My biggest concern at this point: my voice. The play runs roughly 90 minutes and I likely have around 60 minutes of the text. I’ve had a day off so I’m feeling fine – but I could feel the strain after a few days of rehearsals. I’m making sure to do good warm-ups in the morning. I’m also working to find more nuances for the scenes of conflict. Continually raising my voice in anger will become boring to listen to for the audience. It’s up to me to find vocal variety (the 3 P’s – Pitch Pace Power – as my vocal coach used to drill into me). Finding more vocal variety will not only make things more interesting to listen to – but it will reduce any potential vocal strain

Week 2 looms ahead and we will be getting into much more detailed work on the story. I’m looking forward to another inspiring week.

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First Day

Short but sweet:

If ever there comes a time when I feel comfortable at this moment…..a time when I’m not wondering if I have done enough homework…..if I am ready…If I’ll be able to keep up……. If that day ever comes and that anxiety isn’t there – it will be time for me to quit.

First reading for RED begins within the hour. By end of day today the expectation will be past and the process will begin.


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Homework for Red…always homework for Red

Well Blog Buddies – the first rehearsals are fast approaching and I’m starting to feel the crunch. In spite of working on this script for some months – I still feel like I have piles of work to do before the first read.

I feel like the lines are coming along and will be well in hand before starting rehearsals. But that can be risky. I often caution younger actors not to worry too much about learning lines too early. There is always a concern that they will become trapped into line readings that become entrenched hindering the give-and-take required to bring a script to life. However – in this particular rehearsal process – we will have only slightly longer than two weeks to get the show together. The challenge for me will be to be fully comfortable with the text – while still maintaining the openness to listen and respond. I do this – and here is the hard part – not by learning the lines, but by learning the thoughts that flow beneath the lines.

Text – to me – is a symptom of thought. Only by penetrating beneath the text and making informed personal judgements about the thoughts and connections that lead to the actual words, am I able to incorporate the text and deliver it by rote. Usually – if I can’t recall a line – it is usually because I have not fully conceived of the thoughts that flow behind that line.

In a work of complete fiction – it can requires substantial imagination and acrobatic leaps of faith to reconcile my personal experiences with the given circumstances of a story. In Red – however – there are a great many details about actual people, places, things and events. So – beyond the lines and the motivations – and the subtext – and moments before – beyond all of that: is a lot of basic homework to gain an understanding of the historical facts of the material.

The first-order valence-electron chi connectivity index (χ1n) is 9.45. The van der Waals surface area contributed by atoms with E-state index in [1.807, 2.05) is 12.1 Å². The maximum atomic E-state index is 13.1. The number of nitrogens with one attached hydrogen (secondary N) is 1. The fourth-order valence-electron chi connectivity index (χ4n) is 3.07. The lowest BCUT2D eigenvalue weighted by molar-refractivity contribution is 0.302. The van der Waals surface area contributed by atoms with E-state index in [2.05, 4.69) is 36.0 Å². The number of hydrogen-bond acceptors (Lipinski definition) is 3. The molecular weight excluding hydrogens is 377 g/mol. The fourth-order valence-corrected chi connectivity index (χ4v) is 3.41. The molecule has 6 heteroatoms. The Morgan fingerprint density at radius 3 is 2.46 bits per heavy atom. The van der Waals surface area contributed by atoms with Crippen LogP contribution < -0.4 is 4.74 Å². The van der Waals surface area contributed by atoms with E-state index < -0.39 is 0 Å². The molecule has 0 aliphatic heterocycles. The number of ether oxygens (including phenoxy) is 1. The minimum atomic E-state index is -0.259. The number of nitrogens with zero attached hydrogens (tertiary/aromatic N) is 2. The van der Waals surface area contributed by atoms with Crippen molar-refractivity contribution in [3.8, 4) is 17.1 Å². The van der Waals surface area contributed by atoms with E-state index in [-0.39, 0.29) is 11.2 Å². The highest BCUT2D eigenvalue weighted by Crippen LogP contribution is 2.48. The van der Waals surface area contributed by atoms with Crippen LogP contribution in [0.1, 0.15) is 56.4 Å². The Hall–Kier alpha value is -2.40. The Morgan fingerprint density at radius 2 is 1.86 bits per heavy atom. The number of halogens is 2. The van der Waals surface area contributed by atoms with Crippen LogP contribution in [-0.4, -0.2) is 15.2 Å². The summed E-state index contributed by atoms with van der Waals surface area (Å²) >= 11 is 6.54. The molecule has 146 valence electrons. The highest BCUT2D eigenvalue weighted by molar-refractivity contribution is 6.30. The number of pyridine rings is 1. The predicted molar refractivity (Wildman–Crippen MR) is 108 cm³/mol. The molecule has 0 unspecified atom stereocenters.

I’ve said before that research is one of the aspects of producing, directing, or acting that I enjoy the most. I love doing homework on a new period in history. John Logan’s Red is chock full of references to artists, artworks, and places – many of which I had never heard of before reading the play. That is now changing. At this point I have read several books about Rothko and about art history in general. I’ve watched numerous documentaries. I’ve looked up countless references.

Red is – among other things – a mentor/student story. In the play, Rothko spends considerable time schooling his assistant Ken an various aspects of art and art history. As result of this constant tutelage within the text: exploring the play – for me – has also meant exploring a number of  artworks – some of which I never knew existed. There are five major works that are discussed at some length in the production of red. I would like to share a few thoughts on them.


Some of Rothko’s Seagram Murals at the Tate Modern in London


The Seagram’s Murals: The process of executing the commission of these works for the Four Seasons Restaurant shapes the central narrative of the play. Rothko engages a new assistant, Ken, to help him with the grunt work of creating as many as thirty or forty large canvases for the series of murals. These murals were commissioned by architect Philip Johnson for the restaurant that was to be in the new Seagram Building on Park Avenue. Historically – Rothko received the commission, which was one of the largest modern commissions ever. Then – after completing the murals – he refused to deliver the paintings and returned the money. There has been much written and discussed as to why he changed hi mind, but no definitive version of events seems to exist. Rothko’s journey  from celebration to disillusionment is – for me – a central through-line of the play.